Regarding the results of the group of students it is possible to mention the following three points:

1) Students who come from public establishments were recognized in everyday situations aspects of politics, get interested in different realities, and from there build their senses.

2) Volunteer activities and those carried out during their school years marked the meaning they give to their vocational development, so their political subjectivity unfolds with situations of social vulnerability.

3) Students who describe, think and construct explanations about a situation, articulating opinion with disciplinary concepts, manage to display their political subjectivity. Therefore, encouraging spaces for students to generate opinions and explanations that have a particular content and vision can strengthen their learning.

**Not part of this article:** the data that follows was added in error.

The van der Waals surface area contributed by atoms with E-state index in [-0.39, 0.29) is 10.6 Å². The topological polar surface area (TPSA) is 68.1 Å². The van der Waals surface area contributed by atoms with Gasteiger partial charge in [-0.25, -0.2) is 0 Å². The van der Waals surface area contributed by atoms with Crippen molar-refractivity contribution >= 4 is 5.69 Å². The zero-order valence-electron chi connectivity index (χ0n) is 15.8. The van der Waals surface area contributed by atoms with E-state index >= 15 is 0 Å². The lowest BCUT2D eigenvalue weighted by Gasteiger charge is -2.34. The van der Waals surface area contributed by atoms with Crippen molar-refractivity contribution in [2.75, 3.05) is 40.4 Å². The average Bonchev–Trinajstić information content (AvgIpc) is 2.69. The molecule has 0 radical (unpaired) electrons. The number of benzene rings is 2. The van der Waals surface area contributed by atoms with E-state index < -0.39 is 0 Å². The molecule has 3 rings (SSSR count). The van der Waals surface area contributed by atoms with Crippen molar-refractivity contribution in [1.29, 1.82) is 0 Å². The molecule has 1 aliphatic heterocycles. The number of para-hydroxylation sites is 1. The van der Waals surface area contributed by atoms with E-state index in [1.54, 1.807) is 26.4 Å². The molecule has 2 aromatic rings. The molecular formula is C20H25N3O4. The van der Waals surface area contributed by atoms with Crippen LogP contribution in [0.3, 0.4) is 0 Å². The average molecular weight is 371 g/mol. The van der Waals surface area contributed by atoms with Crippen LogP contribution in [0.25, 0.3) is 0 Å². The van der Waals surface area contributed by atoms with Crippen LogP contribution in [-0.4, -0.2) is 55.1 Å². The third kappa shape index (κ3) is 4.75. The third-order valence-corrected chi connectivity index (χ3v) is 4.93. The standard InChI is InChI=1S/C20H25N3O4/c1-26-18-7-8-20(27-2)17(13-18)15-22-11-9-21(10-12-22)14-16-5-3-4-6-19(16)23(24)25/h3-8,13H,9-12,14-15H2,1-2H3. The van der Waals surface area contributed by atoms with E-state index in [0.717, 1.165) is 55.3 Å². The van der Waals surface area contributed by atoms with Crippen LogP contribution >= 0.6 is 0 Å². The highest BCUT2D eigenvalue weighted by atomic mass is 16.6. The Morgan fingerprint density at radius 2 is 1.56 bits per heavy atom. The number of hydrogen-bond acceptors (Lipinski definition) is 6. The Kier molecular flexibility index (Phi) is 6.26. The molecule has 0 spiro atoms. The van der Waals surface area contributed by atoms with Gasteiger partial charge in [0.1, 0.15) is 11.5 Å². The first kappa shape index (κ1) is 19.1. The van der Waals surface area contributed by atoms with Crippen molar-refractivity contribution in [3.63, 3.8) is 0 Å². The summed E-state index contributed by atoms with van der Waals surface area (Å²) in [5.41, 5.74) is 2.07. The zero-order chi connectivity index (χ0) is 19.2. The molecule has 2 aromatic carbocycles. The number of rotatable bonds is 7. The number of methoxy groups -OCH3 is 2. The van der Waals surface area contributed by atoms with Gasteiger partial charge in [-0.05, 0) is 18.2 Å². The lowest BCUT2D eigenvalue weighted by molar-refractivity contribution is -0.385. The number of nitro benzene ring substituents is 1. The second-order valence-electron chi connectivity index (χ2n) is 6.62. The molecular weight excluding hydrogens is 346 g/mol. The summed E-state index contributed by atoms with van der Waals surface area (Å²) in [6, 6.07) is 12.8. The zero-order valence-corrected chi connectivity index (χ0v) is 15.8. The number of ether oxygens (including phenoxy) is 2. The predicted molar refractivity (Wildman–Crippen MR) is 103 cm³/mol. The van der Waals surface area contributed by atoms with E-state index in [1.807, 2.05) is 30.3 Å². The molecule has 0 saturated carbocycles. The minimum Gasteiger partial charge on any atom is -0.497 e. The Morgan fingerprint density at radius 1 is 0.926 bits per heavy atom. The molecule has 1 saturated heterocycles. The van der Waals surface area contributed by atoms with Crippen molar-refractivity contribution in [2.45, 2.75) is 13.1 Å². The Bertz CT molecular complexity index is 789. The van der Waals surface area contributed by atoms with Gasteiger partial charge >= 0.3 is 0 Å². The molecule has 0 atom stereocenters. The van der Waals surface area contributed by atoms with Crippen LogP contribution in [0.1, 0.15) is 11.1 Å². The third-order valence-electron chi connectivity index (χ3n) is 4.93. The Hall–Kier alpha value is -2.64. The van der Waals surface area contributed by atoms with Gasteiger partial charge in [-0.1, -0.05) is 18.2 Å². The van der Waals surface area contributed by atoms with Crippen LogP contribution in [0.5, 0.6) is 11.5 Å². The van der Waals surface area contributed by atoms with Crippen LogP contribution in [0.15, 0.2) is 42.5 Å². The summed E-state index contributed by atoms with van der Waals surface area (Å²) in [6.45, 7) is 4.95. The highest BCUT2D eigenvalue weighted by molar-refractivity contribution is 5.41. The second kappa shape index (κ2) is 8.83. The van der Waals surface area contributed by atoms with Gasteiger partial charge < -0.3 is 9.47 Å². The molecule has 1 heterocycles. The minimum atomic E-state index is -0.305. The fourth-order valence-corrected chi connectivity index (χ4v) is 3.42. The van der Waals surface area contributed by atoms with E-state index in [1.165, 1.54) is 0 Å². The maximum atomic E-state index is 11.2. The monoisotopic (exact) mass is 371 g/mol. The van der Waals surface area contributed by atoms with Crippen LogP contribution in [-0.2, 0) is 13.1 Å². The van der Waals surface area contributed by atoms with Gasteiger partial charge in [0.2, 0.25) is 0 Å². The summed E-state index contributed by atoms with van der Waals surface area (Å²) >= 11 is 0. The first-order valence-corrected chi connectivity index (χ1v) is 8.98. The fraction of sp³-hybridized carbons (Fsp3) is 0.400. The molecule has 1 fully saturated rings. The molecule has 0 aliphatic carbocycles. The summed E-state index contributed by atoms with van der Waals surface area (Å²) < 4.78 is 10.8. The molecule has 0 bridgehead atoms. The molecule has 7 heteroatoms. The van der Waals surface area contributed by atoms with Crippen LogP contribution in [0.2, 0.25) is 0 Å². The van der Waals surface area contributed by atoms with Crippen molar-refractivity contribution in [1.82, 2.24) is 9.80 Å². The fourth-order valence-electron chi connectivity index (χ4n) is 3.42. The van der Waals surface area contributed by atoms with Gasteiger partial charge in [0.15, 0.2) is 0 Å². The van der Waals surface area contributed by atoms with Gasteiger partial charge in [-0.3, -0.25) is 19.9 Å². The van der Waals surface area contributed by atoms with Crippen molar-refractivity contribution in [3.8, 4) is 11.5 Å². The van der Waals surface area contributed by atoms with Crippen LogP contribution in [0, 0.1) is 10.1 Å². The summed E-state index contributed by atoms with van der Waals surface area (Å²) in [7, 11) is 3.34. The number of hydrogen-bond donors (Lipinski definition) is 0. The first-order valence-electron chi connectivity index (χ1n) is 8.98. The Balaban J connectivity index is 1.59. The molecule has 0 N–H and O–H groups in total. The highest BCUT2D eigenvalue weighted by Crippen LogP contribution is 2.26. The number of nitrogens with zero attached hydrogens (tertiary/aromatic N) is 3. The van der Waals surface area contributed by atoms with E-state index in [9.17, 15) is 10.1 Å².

Regarding the results of the teacher-researcher, it is necessary to point out the following:

1) To take the controversy to the classroom to generate the unfolding subjectivities in students, requires the teacher's ability to problematize a situation, a topic, a concept, or a particular historical event. Therefore, in the training of psychologists, the controversy must be placed in the problematization of the historical, social, political and economic context in which the "mental illnesses" and the theories that reveal them arise, and not in the clinical vision that the teacher maintains to pathologize reality itself.

2) The autobiographical story propitiates the unfolding of the subjectivity of the teacher, who makes conscious the actions that it produces from the senses that the students deliver in a classroom context and on concrete situations linked to the current social reality.

3) The teacher who researches their own practice recognizes that training is also a political action where worldviews intervene and where the need to generate concessions is what encourages learning.

Closing Words